Crural nerve block

Cavernous nerves are post-ganglionic parasympathetic nerves that arise from cell bodies in the inferior hypogastric plexus where they receive the pre-ganglionic pelvic splanchnic nerves (S2–S4). A block targeting this nerve was described by Hsu and colleagues as inserting a needle at a 45-degree angle oblique to the coronal plane approximately 1.5 fingerbreadths below the penoscrotal junction. When used in combination with a penile dorsal nerve block, they reported similar pain control when compared to pudendal block alone (30).

Ring block

This block was initially developed to reduce pain from circumcision, however, it has been shown previously to be adequate for pain control in a cohort of 159 patients of patient who underwent penile prosthesis (27). It is performed by injection of local agents in the infrapubic space followed by subcutaneous penile ring infiltration at the base of the penile shaft.


Conclusions

Penile prosthesis insertion is associated with significant perioperative pain and discomfort. Adequate pain control will not only alleviate patient discomfort but also aide in patient satisfaction and potentially device success. MMA protocols involving different drugs targeting various pain pathways have been shown to be effective in not only decreasing narcotics usage but also providing excellent pain reduction in the recovery period.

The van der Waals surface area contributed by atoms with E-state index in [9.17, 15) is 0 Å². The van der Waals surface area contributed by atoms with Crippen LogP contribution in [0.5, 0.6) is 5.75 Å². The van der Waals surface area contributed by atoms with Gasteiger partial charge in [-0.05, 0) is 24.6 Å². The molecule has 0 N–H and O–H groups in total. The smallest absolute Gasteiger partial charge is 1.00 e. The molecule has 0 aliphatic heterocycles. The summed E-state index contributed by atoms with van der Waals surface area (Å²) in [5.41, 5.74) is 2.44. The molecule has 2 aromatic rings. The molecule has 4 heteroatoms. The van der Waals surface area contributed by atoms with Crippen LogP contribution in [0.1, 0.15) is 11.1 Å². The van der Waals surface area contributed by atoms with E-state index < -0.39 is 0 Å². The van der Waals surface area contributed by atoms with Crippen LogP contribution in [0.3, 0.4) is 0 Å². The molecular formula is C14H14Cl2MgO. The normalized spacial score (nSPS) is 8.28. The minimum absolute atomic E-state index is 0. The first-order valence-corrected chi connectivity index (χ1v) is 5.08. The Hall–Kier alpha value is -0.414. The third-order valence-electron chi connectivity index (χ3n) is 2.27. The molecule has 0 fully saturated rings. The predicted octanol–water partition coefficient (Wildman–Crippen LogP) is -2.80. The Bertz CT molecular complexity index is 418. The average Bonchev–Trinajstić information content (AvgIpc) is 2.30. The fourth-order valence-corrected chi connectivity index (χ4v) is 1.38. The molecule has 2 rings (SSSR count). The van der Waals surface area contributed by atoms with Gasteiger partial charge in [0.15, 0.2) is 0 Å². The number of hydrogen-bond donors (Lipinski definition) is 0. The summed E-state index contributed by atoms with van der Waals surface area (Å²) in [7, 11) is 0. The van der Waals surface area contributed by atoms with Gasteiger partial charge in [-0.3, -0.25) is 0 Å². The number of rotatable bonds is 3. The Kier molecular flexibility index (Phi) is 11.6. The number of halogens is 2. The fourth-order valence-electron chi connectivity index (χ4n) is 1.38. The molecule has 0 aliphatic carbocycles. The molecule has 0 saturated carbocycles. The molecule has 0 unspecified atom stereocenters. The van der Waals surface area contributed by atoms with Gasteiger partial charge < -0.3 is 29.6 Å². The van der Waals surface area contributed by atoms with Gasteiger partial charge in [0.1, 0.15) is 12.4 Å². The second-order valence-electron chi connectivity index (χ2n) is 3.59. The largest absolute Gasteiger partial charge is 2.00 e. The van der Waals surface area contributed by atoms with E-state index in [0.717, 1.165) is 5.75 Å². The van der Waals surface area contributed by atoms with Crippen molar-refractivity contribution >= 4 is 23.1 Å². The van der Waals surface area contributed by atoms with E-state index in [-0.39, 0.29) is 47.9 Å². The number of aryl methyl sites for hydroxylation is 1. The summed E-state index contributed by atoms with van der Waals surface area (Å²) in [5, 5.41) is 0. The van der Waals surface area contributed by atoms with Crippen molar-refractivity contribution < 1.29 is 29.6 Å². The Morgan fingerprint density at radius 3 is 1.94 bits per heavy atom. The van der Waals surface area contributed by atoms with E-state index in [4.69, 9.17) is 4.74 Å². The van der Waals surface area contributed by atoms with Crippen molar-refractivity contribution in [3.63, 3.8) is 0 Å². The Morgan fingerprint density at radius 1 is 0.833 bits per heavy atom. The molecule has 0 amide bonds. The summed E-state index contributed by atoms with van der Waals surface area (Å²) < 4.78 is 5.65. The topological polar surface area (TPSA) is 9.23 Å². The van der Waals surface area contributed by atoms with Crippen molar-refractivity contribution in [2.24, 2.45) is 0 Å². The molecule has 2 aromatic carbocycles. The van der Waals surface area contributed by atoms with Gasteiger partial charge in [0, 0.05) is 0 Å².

Acknowledgments

None.


Footnote

Conflicts of Interest: Senior author is a paid consultant of Boston Scientific and Coloplast Corp. The other authors have no conflicts of interest to declare.

Ethical Statement: The authors are accountable for all aspects of the work in ensuring that questions related to the accuracy or integrity of any part of the work are appropriately investigated and resolved.


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doi: 10.21037/jovs.2019.07.07
Cite this article as: Lee AS, Foote C, Simhan J. Multimodal pain management strategies in penile implant recipients. J Vis Surg 2019;5:71.